Vanessa Liu

How to create an impact from where you are

How to create an impact from where you are

Vanessa Liu

Entrepreneur, Board director and Investor

About Vanessa

Vanessa Liu is a technology innovator, a business builder, and a digital media entrepreneur. She’s been creating, launching, and re-launching businesses for a long time. Vanessa has over 23 years of experience as a serial founder, operator, strategist, and investor at SAP, Trigger Media, and McKinsey, and has a proven track record of value creation. She supervises SAP.iO’s North American Foundries in New York and San Francisco, including programmes focused to women and diverse-led B2B business IT companies, and has recruited and accelerated 70+ enterprise software startups in her role as Vice President of SAP.iO, SAP’s early-stage venture arm. Vanessa was previously the Chief Operating Officer of Trigger Media Group, a $22 million digital media company.

InsideHook (a digital media firm and a men’s lifestyle brand) and Fevo (a women’s lifestyle brand) are two of Trigger’s portfolio companies she co-founded (SaaS technology for group experiences at live events). She began her career as an Associate Partner at McKinsey & Company’s Media and Entertainment Practice, with offices in Amsterdam, London, and New York.

Vanessa is a Non-Executive Director of Appen Ltd. at the moment (ASX: APX). Bounce Exchange (Wunderkind), Crave Global, Grata Data, GroundSignal, Kable AI, and Narrativ are among the start-ups in which she is an advisor or investor.

Take home these learnings

1) Exploring the impact women can have on family and society.
2) Explaining how business can create an impact.
3) Why investing in aging is important.
4) Explaining the reason for conflict when the heart aches for peace.

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Episode Transcript:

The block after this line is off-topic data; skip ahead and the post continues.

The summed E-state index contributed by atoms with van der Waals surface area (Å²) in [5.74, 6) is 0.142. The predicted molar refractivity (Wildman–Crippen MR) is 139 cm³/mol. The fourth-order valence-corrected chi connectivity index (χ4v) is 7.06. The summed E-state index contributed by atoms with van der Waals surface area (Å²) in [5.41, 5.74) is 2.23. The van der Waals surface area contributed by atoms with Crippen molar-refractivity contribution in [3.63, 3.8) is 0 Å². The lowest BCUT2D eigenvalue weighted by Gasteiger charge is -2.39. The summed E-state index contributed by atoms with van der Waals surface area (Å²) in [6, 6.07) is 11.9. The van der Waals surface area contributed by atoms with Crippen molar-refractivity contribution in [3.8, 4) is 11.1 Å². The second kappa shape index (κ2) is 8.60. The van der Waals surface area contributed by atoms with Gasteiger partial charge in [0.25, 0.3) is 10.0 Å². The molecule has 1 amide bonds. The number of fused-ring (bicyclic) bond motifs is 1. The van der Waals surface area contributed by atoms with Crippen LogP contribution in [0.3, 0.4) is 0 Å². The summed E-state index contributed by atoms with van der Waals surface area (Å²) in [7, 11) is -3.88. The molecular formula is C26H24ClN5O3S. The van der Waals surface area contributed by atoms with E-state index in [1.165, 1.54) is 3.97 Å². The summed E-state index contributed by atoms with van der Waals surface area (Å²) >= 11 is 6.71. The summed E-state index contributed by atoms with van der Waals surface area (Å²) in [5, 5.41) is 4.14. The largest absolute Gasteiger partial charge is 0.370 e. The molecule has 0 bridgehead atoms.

00:02 Gaurav It's the quality of the life, not length, not quantity of life that matters. By the way, what's your notion of age? How do you look at business? What's the connection between business and impact? What kind of impact would you like to create in this world? These are few of the points we are going to discuss in today's conversation. Welcome, ladies and gentlemen. Welcome to the podcast, the xMonks Drive. I'm your host Gaurav Arora. And today's guest is Vanessa Liu, Vanessa is a board director, an investor, an executive, a business builder, a digital media entrepreneur, and a technology innovator. She has over 20 years of experience in launching businesses. Let's take a dive and hear what it means to live a life of impact. So, Vanessa, thank you so much. Such an honour having you here! 01:04 Vanessa Thank you so much for having me, Gaurav! 01:06 Gaurav How have you been today? and how's this New Year shaping us for you? 01:11 Vanessa You know, I'm very excited to be here. And the new year is shaping up very well. We are all healthy, all raring to go. And after having had, you know, of course, for many of us, like a pretty challenging year, in many respects, definitely was ready for the new page to turn. And there always comes so much optimism in the beginning of the year. And I'm getting a lot of that energy. And I hope you are too. 01:37 Gaurav Absolutely. Thank you so much. You know, Vanessa, when I first got your profile, an investor, an executive, a consultant, an entrepreneur. So I had an image of a lady wearing black colour suit, very sharp in her conversations very clear, very assertive, very bold, and I was literally trembling in my trousers. And I was thinking, "Would I be able to hold the space for her?" And I remember my first conversation. And that's where I met an extremely humble, an extremely approachable, kind-hearted, bubbly girl. And I've always been fascinated by the traits that people bring in from two extremes. And I personally feel that the way we are brought up in our lives had a huge impact on the way we show up in the world. So we'd love to hear from you, if you may share the world that you were brought up in, and the impact of your parents that you still continue to carry with you, that makes you who you are, the combination of the black suit lady, leading teams, and being an entrepreneur and investor and a consultant and on the other side that is chilled out lady who is kind-hearted, and quite approachable. 02:56 Vanessa It's so funny that you say that it's, I don't know why that's the impression that a lot of people have when they meet me. And so I actually have a nickname called the "Velvet Hammer", we can approach that another day. You know, my background is based on my upbringing with my immigrant parents. So, I come from parents who came over from Hong Kong to New York City... in the early 70s. And my parents were both teachers in Hong Kong. But when they came over, they decided to give up everything that they had to start over, really primarily to give themselves and also their future children just a better chance at life just in terms of opportunities. And typical immigrant story, when my brother and I were born. So I'm the older of two, and we were in New York City. My parents were just trying to think of what is it that they should do, my father at this time, had been a journalist, and he decided that he wanted to do more for his community. He was also a community organizer, and had been doing quite a lot with nonprofits as well in the Chinatown area, New York City, and decided to go back to law school. And my mother at this time, just thought, well, you know, she was working in a company. And she had been at the top of her class back in Hong Kong. And when she came here, she was like, You know what, I can do more and she was actually... also, her former boss at the time said you could do a lot more and was encouraged to start her own business. So that was what my upbringing was. So I would, my brother and I would both be in school, for regular school and also after everyday after regular school, all throughout primary school, we would go to Chinese school, and I remember my brother and I thinking like, "Why can't we be like the other kids like who have free time afterwards?". It was because my parents had to figure out a way so that they could keep working and doing the work that they were doing while We went to school. And my weekends were spent helping out in the family business that my mother started, which was a retail establishment where we sold, in the beginning, sunglasses and watches. We used to wheel like the shopping cart, so watches and sunglasses, onto the subway to go to Queens, to a flea market to sell on the weekends. And I remember, that's where I learnt mental math. That's where I learnt how to approach people and to say, you know, "Can I help you?", and they were lifelong skills, but I remember my brother and I thinking like, "Wow, this is a really hard life." And I personally just never wanted to have anything to do with entrepreneurship, because I just thought that it was so hard. And we had several stores over the years. But each time I just felt like, it was tough. I remember our, like some stores being broken into or I remember, like, basically just times when business was not as good because there was like a recession. And it was hard, but that really shaped who I was because the entrepreneurial genes really come from my parents, and I have them to thank and so that's like, really the genesis. So much of what I try to do is to live up to the fact that my parents gave up so much to come here. And I want to be able to like, I feel like I bear that responsibility to truly make full use of that gift that they gave us. 06:29 Gaurav Wow! So from selling glasses, on the street side, and approaching people and then hesitating to ask for money, to raising funds, you have done it all. 06:40 I don't know if I've done it all. But I've been doing quite a lot. And you know, I think about how my mother had to do this, Right? She was a businesswoman in the 80s. Back when you know, starting businesses, especially for an Asian woman is tough! Like even in our culture, I remember in the beginning, it was not like today where it's much easier to get a small business loan or to get some type of angel funding, she had to go around to family to ask for the funds to start the business. And I remember for her, she had a lot of pushback, even from our own family saying like, "Well, should that be your role?" And she overcame that, she really just like rose to the occasion said: "Yes, I can do this." And that type of confidence is what I tried to channel, even though fundraising is definitely not one of my favourite activities. It's necessary while you are an entrepreneur, but I try to channel that energy whenever I go into a pitch meeting. 07:46 Gaurav And what are those default scripts that were written during that time? It could be your relationship with business, it could be the impact a woman can have on family, the impact of women in society? What were those default scripts that got written for you as a child? 08:03 Vanessa You know, I think about how, for me looking at the role models that I had in my parents that you work and if you do, you work hard; and that's the way that you develop a foundation, and then people can take you seriously, especially my mother, like, I never questioned whether or not I should be working when I was older, because, you know, my mom was working, my father, when he was going back to school was also working in the family businesses. But my mother was really driving a lot of the work that we were doing. And seeing that I think that just became engraved in me that the expectation is that I'll definitely be contributing in some way, by coming up with something of my own and doing something that's purposeful outside of the additional, you know, obviously, like heavy responsibilities of raising a family, which are also so great. And that type of expectation I never took for granted. So I always thought they always instil, in both my brother and me the importance of education, the importance of using that so that you can have the tools so that you can build things that was the default script that "Okay, you are going to get the best education possible. And with that, you are going to figure out what it is that you are going to do. Alongside, of course, like if you are lucky enough to find the right person to settle down with, have a family." So the notion of working and also living was ingrained very, very deeply. 09:52 Gaurav Makes so much sense. And you know, I'm a firm believer the context that you're born in has a huge impact on the way we show up as an individual same time, I'm also a firm believer, that with all the pluses and all the positive things that you continue to carry with yourself from your childhood, there are some of the things that you wish you would not have to face. Is there anything that you still carry from your past and you wish that would not have been there with you, that at times, comes in your way? 10:24 Vanessa You know, I'm not the type of person to live with regrets, I feel like every moment of defeat, or, like, you know that you haven't tried your best or some type of moment of failure actually brings an important lesson that you can learn from, and that's like something that I always think about. So, you know, even though growing up, like and we were really trying hard to make ends meet, it was really tough. And I saw the strain that placed on my parents, I mean, there were times when I bet you their relationship was certainly tested. You know, I feel like that was also a learning, that not everything in life is easy. And, you have to really learn how to weather those storms? And how do you do that as the family unit? That's something that I carry with me. I mean, I think about it a lot, whenever, you know, of course, everybody, all of us, we have stressful days. But how do you manage that? How do you bring that home? And do you take that out on your loved ones, I noticed that unfortunately, it's like the pattern that I sometimes have that, you know, I get super tough on the people around me when I'm stressed. And they call me out on it! And I'm glad that they do! And so that's like something, it's almost like a default, where I'm like, Oh, I get it. This is something from how I was raised, like, you know, that's a pattern that I see. And we have to try to break it. But we have to be able to have that type of awareness. So I definitely carry those learnings with me. 12:01 Gaurav Yeah. And those patterns that you are talking about when you tend to get tough on people are what do they tell you? What are those basic met-unmet needs those values which are important to you? What are those patterns telling you? 12:15 Vanessa You know, it's interesting, like I said, I have a 13-year-old daughter, an 11-year-old son, and, and they are great, great kids, just so you know, such good human beings, and I'm just so proud of who they are. And, any parent will tell you, there's only so much that you can do in terms of raising your children that come out the way that they are. And so I feel 80% of this is based on what they come out with. But, you know, of course, like, you know, we get tough on the children. And I remember my daughter when she was younger, maybe even like when she was seven years old. She called me out she goes, "Mom, I can't always be perfect." And I remember that jolted me, because when I was growing up, you know, sometimes I placed that pressure on myself, I don't think my parents ever overtly placed that pressure on me. But it was certainly an expectation I had of myself, being like a perfectionist and wanting to achieve and everything and like I want everybody to be able to reach up to that level. So, I know I always think about what is this for? What is the learning? And is this healthy? And how do you manage that? That's something I am very aware of, especially in my role as a parent. 13:28 Gaurav And when you asked this question, perfection for the sake of what? So, what response do you get from yourself? That you are either you are either comfortable or not so comfortable with? 13:38 Vanessa Yeah, the strive towards perfection, it is about pleasing others. And that's something that is very deep in me, I hate disappointing others. And it's no conflict avoidance. It's almost like something that I've definitely noticed within myself, and it actually made me, when I was in law school, spend a lot of time in the whole conflict resolution arena. So I was I just wanted to know like, how do you manage conflict? How do you confront it on a set? not only on a large scale level but also on an interpersonal level? And because is being perfect so that you can please others? Or is it for yourself to have impact and that's like a shift that had over time that for me, I just want to be able to push myself to be the best that I can be so that I could achieve the impact that I'm looking for in terms of having a having made a difference in people's lives. And so that's what perfection is now. 14:43 Gaurav This is so interesting because I'm just trying to process it as I'm listening to you because on one hand, we are talking about Vanessa being in business, on the other hand, there is a need to please others and then there is another new streak of perfection coming in the game. So, one question that I have is how Do you manage this dichotomy of ensuring that you do well in business, but at the same time, I have to ensure that I avoid conflict? And there is a need to please. 15:11 Vanessa Well, I know now that you can't please everyone, even as much as I'd like to, you just can't. And it's something that it's a learned skill that I've had to develop over time to be like, that is okay. And, not everybody is going to agree with what it is that you'd like to do. And that is okay. And because the greater impact that I'm striving for doesn't necessarily mean that everybody needs to be on board. And from a conflict perspective, being able to manage that, and to be able to talk to and have the right team members, it's also a learned skill, like how do you manage conflict? How do you work with people who are harder? I think the most successful people out there, not only pick the best people to surround themselves with but there is a way of managing this conflict so that it actually is for the greater good, is actually good for surfacing the best ideas or being able to, you know, get to the right solution. And that is very healthy. 16:17 Gaurav Makes so much sense. So two questions, you know, in the last 15 minutes conversation, and we are just warming up in the conversation, you have used the word impact three times, and I remember our initial few conversations, the word impact has been a very prominent part of your vocabulary. At the same time. Another theme, which is emerging during this conversation, Vanessa, is around conflict, right? Which one do you like to pick up right now? And then we'll come to the next one. And we will do? Where would you like to steer this conversation? 16:50 Vanessa Let's definitely talk about impact. I think I like being able to paint the picture of what the vision is, I think that and then use that as like a way of framing our conversation. 17:05 Gaurav Fantastic. Let's take the first step, before I even talk about impact helped me understand how do you look at business? Because all the listeners who are listening to this conversation, I'm sure they have their own version of looking at business. What's your definition of business? 17:20 Vanessa So for me, business is about solving problems. And it's about identifying out there, what are the needs of customers, whether or not their consumers or enterprise customers and to figure out what is necessary for them to be able to achieve whatever outcome that they are looking for. That's how I've always looked at business. And maybe it's because I like problem-solving that I was drawn to it, I wasn't the type of person who read the business section of a newspaper growing up. I only became interested in business when I realized it could be a tool to solve basically some of the most pressing challenges that are facing us, not only in our society but just like, in day to day living. And so I remember, it was around the time after having studied the sciences for a long time. And I decided that I did not, unfortunately, have the passion that my professors had like enough so that I could pursue a PhD in the sciences, I decided to start thinking about well, where's it should I go? And I was always thinking a lot about the problems that are, for instance, facing economies, like why is it that you look at different economies? Why is it that some countries are just impoverished, while others are much wealthier? And what is it that you can do to bridge the divide? And I realized that actually, economic development could be the solution for a lot of these types of disparities. And so I just looked, I look at it as a problem-solving tool and how do you use that to make things better? 19:03 Gaurav Makes sense, Makes sense. Now let's create a bridge between business and when we are talking about it's all about identifying the challenges that your consumer, your customers might be facing, and then making an attempt to solve that, from there creating a bridge to the impact that you have been talking about? What was that moment in your life? Where you thought, because you have worked with McKinsey, you started a couple of organizations, you have been an investor, what was that moment where you thought that business is not only about making money, it's not only about being on the right, or being on the high of calling yourself an entrepreneur or an investor and moving towards creating an impact. 19:46 Vanessa I actually think when I first entered business that I felt that way, so around the time, I decided to go into business, to go into management consulting as the first step like being somebody who had nothing who had done no studies in economics or, or anything around business administration. I would at the time doing research on the International War Crimes Tribunal for the Former Yugoslavia. So very idealistic thinking about the atrocities that have happened in the former Yugoslavia that were now being prosecuted in The Hague. And it this was towards the end of my time, and I realized, well, okay, you know, I thought law would be the vehicle that I wanted to have impact. But instead, I found myself quite dissatisfied with the fact that the problems, the original problems, to begin with, were not being addressed, like through these trials is more likely you are prosecuting things that happened. But what were the underlying factors that made this situation happen in the first place, and I started talking to somebody who was, his name is Buford Alexander. He was a partner in the McKinsey office in Amsterdam. And he started telling me about the work that they do and introduced me to a few partners in the office. And I remember meeting, this one partner who was on his way to being the head of the Global Fund for AIDS, Tuberculosis and Malaria, another partner, who had just come back from a stint of being the Minister of the Environment, and yet another partner, who was spending some of his time on the International Olympic Committee, and I just thought is this business, I didn't think that this is business, and but it was because they were applying their skill set to be able to, you know, to address the challenges that they were seeing around them. And so, that's when I thought, like, wow, I want to do what they are doing when I, you know when I am farther along in my career. And so that's what started my McKinsey career, and actually, I ended up staying so long because I loved what I was doing in media and innovation. But towards the end, that was when I realized, like, Wait, if I really want to have more impact, it's not just about advising companies, it's also about building and that was when I decided to leave. When I left to become an entrepreneur, and I teamed up with a business partner, I was just excited by the fact that I was going to be starting something from scratch. And did that for six years, we launched two companies, one called inside hook and one called Fevo. Inside hook is now in the hands of the real clear media, which we sold to and Fevo is the company that is a Series C venture-backed company that is all around coop commerce. And we power the group ticketing for 80% of the sports teams in the US. I remember, I'm really proud of those companies. But I remember being towards the end of the time when I was stepping away from day to day roles at these companies, I just thought Okay, the first company I did great publication. But at the end of the day, I'm helping affluent men learn how to spend their money. And the second instance is helping people entertain themselves, not like those are not great end goals. But I just felt like something more needed to be there for me to be excited enough to build again. And I saw firsthand, the problems around when I opened up my eyes, I just thought well, you know, for the last six years and entrepreneur, I've had so many women and people of colour coming to me and asking for help from an investment point of view, or what business they should be building and how they should do it. And I just felt like, you know, that's what I want to spend my time doing. And I just felt like if you are in service of other people to help them basically get their equal share of, of opportunities, like there it gets you it makes you like wake up with an extra step because you want to help. And that was what drove me to SAP when I decided I want to work with women and people of colour, and help them basically get access to funding get access to networks, which they normally wouldn't like, you look at the venture capital world and basically the amount of venture dollars that flow to women and people of colour. We are talking about single digits here in terms of the money that goes to these types of companies, which is really, like so lopsided. And it's certainly not a pipeline problem. It's more of an access problem. And so, in for the three and a half years I was at SAP and cultivating a startup ecosystem, where startups would come and work with SAP. It was just so rewarding to think about all the founders we were working with. So I had a portfolio of 87 companies in North America 80% of which ended up being companies founded by women and people of colour and they are now they are thriving. I'd like to think that we had, like an important hand in it. I mean, they have collectively raised north of 900 million dollars at this point. And so that's something that no matter how tough things got, I always thought, let's think about the impact that we are having, not just us, not only on the founders and, and their livelihoods, but also their companies, we are also making, like, significant impact in the field of retail or sustainability or human resources, you see all these studies that are about happiness, and what makes people happy. And I think so much of it is linked to helping others. And that's what's really driven me so much over this last year, the last phase of my career, and something that I want to devote the next phase of my career too. 25:49 Gaurav And I think that's what brings out the human side of who Vanessa is, so prominently. Right, and I think that's what makes you so approachable, Vanessa, and when I said that, I really mean it. Because I remember, and this is what I told you as well, when I first heard about you, when I went through your profile. When I was doing my own homework. I was shit scared. And then I remember, your cheerleaders that you carry with yourself, always your two beautiful parrots. Wow! Am I sure that I'm talking to Vanessa Liu? who's an investor who's an entrepreneur? And our initial conversation itself very soon took a turn and we started talking about impact. Vanessa, now given a choice to you, which area would you like to invest your time, money, energy, hopes? what's that one cause that you would like to stand for? 26:42 Vanessa So, where I decided to devote this next phase of my career to is actually around older adults, it's an area of thought so much about especially being in the diversity inclusion, equity field over the last few years. I feel like ageism is the most accepted form of discrimination, especially in the workplace, and especially in our society, and that something needs to change with it. And this is an area I've been interested in ever since I was studying in college, I was doing Alzheimer's research. And I was also volunteering in a nursing home. And I saw firsthand just how people who are older, are treated, especially in the society where there's such a premium placed on youth. And I want to change how ageing is perceived. And maybe it's because, it's definitely a little bit selfish, right? in basically in 15-20 years time, I will be there. And I'm just thinking about the types of services and products that I would like to see, and also, more importantly, how I would want to be treated. But I do think that there's so much that could be done that. How is it that people who've had storied careers, right? are not being given like the time of day, they are like almost cast aside. But when you think about how companies in the past like usually just give out retirement packages, and you sail off into the sunset and you don't have a role anymore. Like I've always thought that that is such a shame. And I've also grown up in a society where people who are older, your elders are truly your elders, their source of wisdom. That is what I would like us as a society, especially here in North America, to like recapture I think many of us come from those types of cultures. And, let's do that. Let's have also let's embrace what ageing is going to be, of course, the demographic shifts are happening as we speak. And by the time like 2060 rolls around, like there's going to be close to 100 million people over the age of 65, just in North America alone, in the US alone in these types of numbers that are like really staggering. And you look at, for instance, ageing societies like Japan, for instance, or parts of Europe, and you see the greying of those populations and how they are handling it. I think that there's so much more of a need to address that here now. 29:23 Gaurav Thank you, Vanessa, for sharing that because the moment you said that, the moment you do something for others, it gives you immense happiness. At the same time, the conversation went into when you said that ageing is the most acceptable form of discrimination. And when you said that something shifted within me, you know, I had the privilege of interviewing somebody known as Ravi Kalra. He's based out of Gurgaon in India, and he works with old age care. I've had the privilege of doing some work with Helpage India. And on one hand, when you are talking about, in our culture, we truly look at elders as elders so that we can tap into the wisdom. But on the grassroot level, the condition is very different as well. Now, what you are talking about is not just that you can actually regulate the knob in one direction and everything is going to shift. On the other hand, we are talking about changing the culture, we are changing, we are talking about changing the context in which people are born into and the way people treat their elders. I don't know much about the North America, but what I know is, definitely in our culture, whether we are talking about India, we are talking about Indonesia, or the Asian culture that we are talking about, right? People do consider their elders as elders, no doubt, we have got joint families, and still, we have the culture of joint families, which is not the case with the Western culture. How are you looking at this? Because I'm sure there's going to be a mammoth task, What do you think could be done at an individual level? at a family level? at the society level? at a global level? 30:50 No, I think there's now increasing awareness that intergenerational communities are just that much, they are just so much more rewarding and richer for all individuals involved. I happen to be a part of an intergenerational community, in the alumni community for Harvard, my alma mater, where is one of the greatest joys of the work that I do is that I get to meet and work with alumni from all different classes. In terms of the college classes, or from the graduate schools, like there are some of the alumni that I work with who were graduates 50-60 years ago, of the University and thinking about what's top of mind for that is something like it's a gift to me every day because I feel like I'm learning from them every single day. Also, at the same time, I get to work with current students and recent alumni. And that's an equal gift as well, just in terms of their optimism, and you know, their skills and how they want to apply their skills to make things better, especially when we are talking about the climate crisis, for instance, I think that if you look at what are the challenges of today, you need to have that type of lens, and people are realizing like, we need to have that type of not only a diverse lens but also, like truly, bring everyone around it to contribute. And so that's already starting, and I'm seeing some businesses, like being really successful at matching people of different generations to one another. So there's this one company called 'Papa' here in the US, what they do is they are providing non-medical companions. So usually, people who are, for instance, they could be students, like medical students, or nursing students, or just people who are who have the capacity to help others with older adults who need help in day to day transportation needs, or maybe technical help, or just to have someone to talk to you. And they are now a unicorn. And, you know, what's interesting is that the findings are also backed by payers who are looking at the results where the older adults are getting companionship, and it decreases your sense of loneliness and isolation. And at the same time, for the people who are Papas not only do they get compensated for it, but for them, it's a very rewarding relationship. You know, these are the types of models that need to be built in, I think, in the past where, you know, there was like, the whole notion of senior living, if we think about that, where you go into a care facility, like assisted living or independent living or a nursing home was only because people needed a level of care, that was really great. And they didn't want to be a burden on their family. So I think if you think about the essence of where these industries came from, it came from like a sense of love for your family, you did not want to be a burden. You said, "Okay if there's a place for me to be taken care of, I'm going to go there." But now it's almost like the accepted form of "Oh, we should put people away." I think that there needs to be more of going back to the drawing board. This is about care. What's the best way of delivering that? And how can you bring it into the home? Yes, not everybody can live in like an intergenerational environment like you and I have, are used to growing up. But certainly, there's something that can provide the types of communities that we all desire. 34:41 Gaurav This is so interesting because you know, when we are talking about old, my definition of old when I was a teenager was anyone who's in 20’s, right? And I got into my 20’s Anyone who's in 30’s is old. When I got into my 30’s Anyone who's in his 40’s, is considered old. When I'm just starting my 40’s, anyone who's in 50’s is considered old. But interestingly, if I look at my own self, nothing much has shifted, the way I used to look at life is more or less, I look at life in a similar fashion, but at the same time and we look at when I look at others, I create a wall for myself, which is very invisible and you said it so well, that ageing is the most acceptable form of discrimination consciously, unconsciously, knowingly or unknowingly I have created a wall. That's one part of it that I would like to dwell into the second part that you are talking about creating a model that could allow people to come into, not only cultural, but intergenerational people can come together and learn from the wisdom. 35:45 Vanessa I've always thought into your point, right? When I was in my teens too, I thought people in the 40’s, like, wow, that is just so old. Or I remember when I was in college, just thinking about people coming back to campus for their 25th reunions, right, they are in their late 40’s. And like, oh, my gosh, like, they are towards the end of their lives, you know, which could be so farther from the truth. But it's true. Like, it's like, my psyche has not really changed all that much since I was, maybe like 25 is like, probably when it's settled. And, you know, I think about how, the notion of time and how the, you know, the days are long, but the years are short, and how I've always been more about reflecting on the moments in my life, like, how am I going to spend the next decade? How am I going to spend like the next 30 years? And I feel like, it's such a waste to think about like how, okay, the first, you know, 18 years of your life, or 20 years of your life, it's about education. And usually what happens is that the next 20 is about laying a foundation from a career perspective. And the next 20 After that is about like, you know, kind of being able to nurture all of the foundations that you have built to create wealth, or whatever it is, and then the last phase, it's like, oh, you go and you go away, and you travel, and you got to play golf, and then you are not contributing anymore. It's like, Is that the end state? Is that the end goal? No! like, if you are a lifelong learner, you want to keep learning, you want to keep learning. And I want to be thinking about what's next. And I spent a lot of time with people who are, you know, people are in their 60’s and 70’s. And the types of people I get to spend with I'm lucky like with the Harvard community, they are always thinking about what's next. You know, we talk about the climate crisis, how can we battle that? We are talking also about web three! What are the opportunities around that? Or we are also talking about how do we, like address, the discord that's now plaguing our society where we can't even have civil conversations with one another? How do we do that? That type of curiosity and desire to change and to learn does not go away. So I feel that if you can unlock a way for people to continue finding their purpose, later on in their lives, think about how much better our society would be if we are able to do that. So that's why I feel like this is a very important calling I'd like to dedicate my time to. 38:34 Gaurav Isn't that so beautiful? It doesn't really matter if you are a graduate from any of the Indian universities, or you are a graduate from Harvard doesn't really matter if you are illiterate, or you are a graduate and an entrepreneur sitting in the Silicon Valley. Right? Interesting. Every time I speak to people, people talk about this very basic, how would that be in case we can live our life from a space of purpose, this is so beautiful. Now, let me just dovetail what you spoke about initially on the conflict management and what we are talking about right now finding your purpose. At the same time, one of the callings that you are taking the stand for is doing something for ageing. Now, this is so interesting, Vanessa that every time I speak to people, very often I hear people talking about that we should do something for old-age care. But when I look at their own respective lives, I find that they are dealing with some of the other conflict with their own parents. And that's what I would like to dovetail these two concepts that you are talking about. On one hand, you have got conflict management, you are doing some study on that. On the other hand, ageing as well. What do you think when it comes to dealing with your own parents? Where does that conflict emerge from? 39:43 Vanessa Yes! It's about giving people autonomy and agency and when I think about my parents are now 79 and 81, and they are still working by the way here in New York. My mom is no longer Selling sunglasses watches, but she has a dazzling studio. And so she crystallizes things for brands and also for celebrities. And my father continues to work as a lawyer in the New York City Chinatown community. And in the beginning of the pandemic, when things were quite-quite dicey here in New York City, we fled the city, we rented a house through Airbnb upstate, where basically, my parents could live with my husband, my kids and me. And I remember towards like, maybe three or four months in and where things were still closed in New York. And my father said, Well, I want to go back to the city. And I said, like, No, you can't, it's still so dangerous. And it was just because he was like, I feel like my purpose is down there. And, you know, for him, it was like, "Wait, am I here, because like I want to be?" We were all, of course, like, trying to stay safe. But the whole notion of who drives a decision making then, that's something I want to really just keep at the heart of like I want to make sure that my parents still have that agency to call the shots. And that's something I would always want to, as long as possible, be able to support like, unless they don't have the faculties to do so anymore. But it is like a fine line, like, yes! you care so much about a person, but then they, you know, they might be getting more frail over time. Does that mean, you have to baby them, though? I don't think so. And that is like what I'm trying to, you know, actually address head-on, like, a lot of the companies out there right now, for the last 20 years I've been in this space, has that lens that oh, you know, as a caregiver better than the person who's older, it's almost like very, very much like you are talking down and you are like thinking that your loved ones who are older, cannot think for themselves, I think it's the opposite. You have to respect how they feel and how they think. 42:14 Gaurav Wow, that's a million-dollar response, Vanessa, it's definitely a pause moment for me because, in my mind, the closest I could think of is about a need for control. And the identities that both these generations are operating from, according to them, you are a child, and you will always remain the child. But there at one point in time, when you are considered as somebody you have some stature or some status outside your home, you don't see look at yourself as a kid. And when you come back home, you carry that identity as well without realizing that you are talking to your father. And the father also does not realize that now the Son has grown up. And that's where the conflict gets into the space, right without realizing, only if we are able to look at each other, from a different lens with respect with love with care with compassion, and without forgetting that the Father will always remain the Father, Mother will always remain the mother could be a possibility that one of the faculties might not be working. So I think that's a beautiful response that you have shared, Vanessa. Vanessa now, just picking up the same thread from here drawing the palette in the organization. What do you think? What are the possible reasons? Why do people get into conflict, When the heart aches for peace, When the heart aches for unity, at the deepest possible. 43:28 level? Vanessa I think so much of this is about wanting to feel heard, and not feeling like you can be heard. And also, I do think that a lot of our current way of living where you are just like behind a device, and you are only hearing one side, unconsciously, you become just even more close to other arguments because you feel like well, I know better because I've spent so much time doing XY and Z research. And this is where I feel like it's very important to have heart to heart conversations and to ask the why even, especially actually, when you meet somebody who has views that are very different from yours but to have the ability to say like why tell me about why you feel that way and tell me about you know, the data that you have seen tell me about, like, have you thought about this? Have you thought about that? there's like a there's this one person, I forget his name, I would need to look it up but um he's uh, he's black. He has gone around to Ku Klux Klansmen in the United States to talk to him like why do you have such hatred for people who are like me and he converts them? And he's done that again and again and again, just by having dialogue and, and to show like, you are human I think that because so many of us now are used to just like, only speaking through mouthpieces or just like not having the chance to talk, truly face to face. And then the last few years have certainly not helped. It's being in a pandemic, that is leading to a lot more conflict. And I think we need to relearn the skills of just speaking again, talking to your neighbours, and checking in with one another. 45:26 Gaurav And that's so beautiful because another friend of mine, his name is Vinay based out of Washington, DC, he often tells me that most of the conflicts can be resolved by having a conversation either with yourself or with somebody else. My teacher, Dr, Marilyn Atkinson, she often talks about that, changing the world, one conversation at a time. So Vanessa, what's that one conversation that you have not had? You are actually looking forward to have either with yourself or with somebody as a part of your life? 45:54 Vanessa That's a good question. I think for me, it's more about like, I'm always just thinking and trying to have the conversation with others, like, what is it that you want to be known for? you know, if we had to say, the VSA like this is this made me lead a very good life! That's how that's the type of conversation I want to have with people. Because then if you go towards that core, and that essence, you can connect with people on a much deeper level. 46:21 Gaurav you said, What you'd like to be known for? 46:24 Vanessa Yeah, what do you want to be known for? Gaurav So, Vanessa, I remember 46:27 our last conversation, where you left me with this question, which was a statement for you that, "Gaurav, I have not yet proven myself." So on one hand, there is a question for you that, what is that? What is that you have not proven to yourself? That's one and the second, what would you like to be known for? 46:49 Vanessa Yeah, just in terms of like, if I were to go back to me like I want to be known for having made a significant difference in other people's lives on a personal level like that's like what I want to have, but not just my loved ones, but like, I'd like to be able to affect 1000s of lives out there where people can say, you know, that helped me. And for them to be able to carry that type of feeling forward, to their communities and their loved ones as well. 47:27 Gaurav Thank you so much, Vanessa. I think all our conversations, they revolve around creating impact and making sure that there's happiness around us, within me. And as you mentioned, every time you do something for others, it gives you with a lot of happiness. And thank you so much for your time, it was an immense pleasure having you here, listening to a sharp lady with a bubbly voice and the childlike energy, which is always spreading happiness. Thank you! 47:55 Vanessa Thank you so much for having me Gaurav. This was such a thought-provoking conversation. 48:01 Gaurav One of my key learnings from this episode is, if you can unlock a way for people to continue finding their purpose later on in their lives, how much better our society would be. The question is, how can I unlock that way for people? By the way, what's your key takeaway from this episode? I would love to hear from you. Please do leave a comment and do review this podcast. And I look forward to meeting you again. Next week with yet another interesting conversation on the podcast, The xMonks Drive. Till then, stay safe. Thank you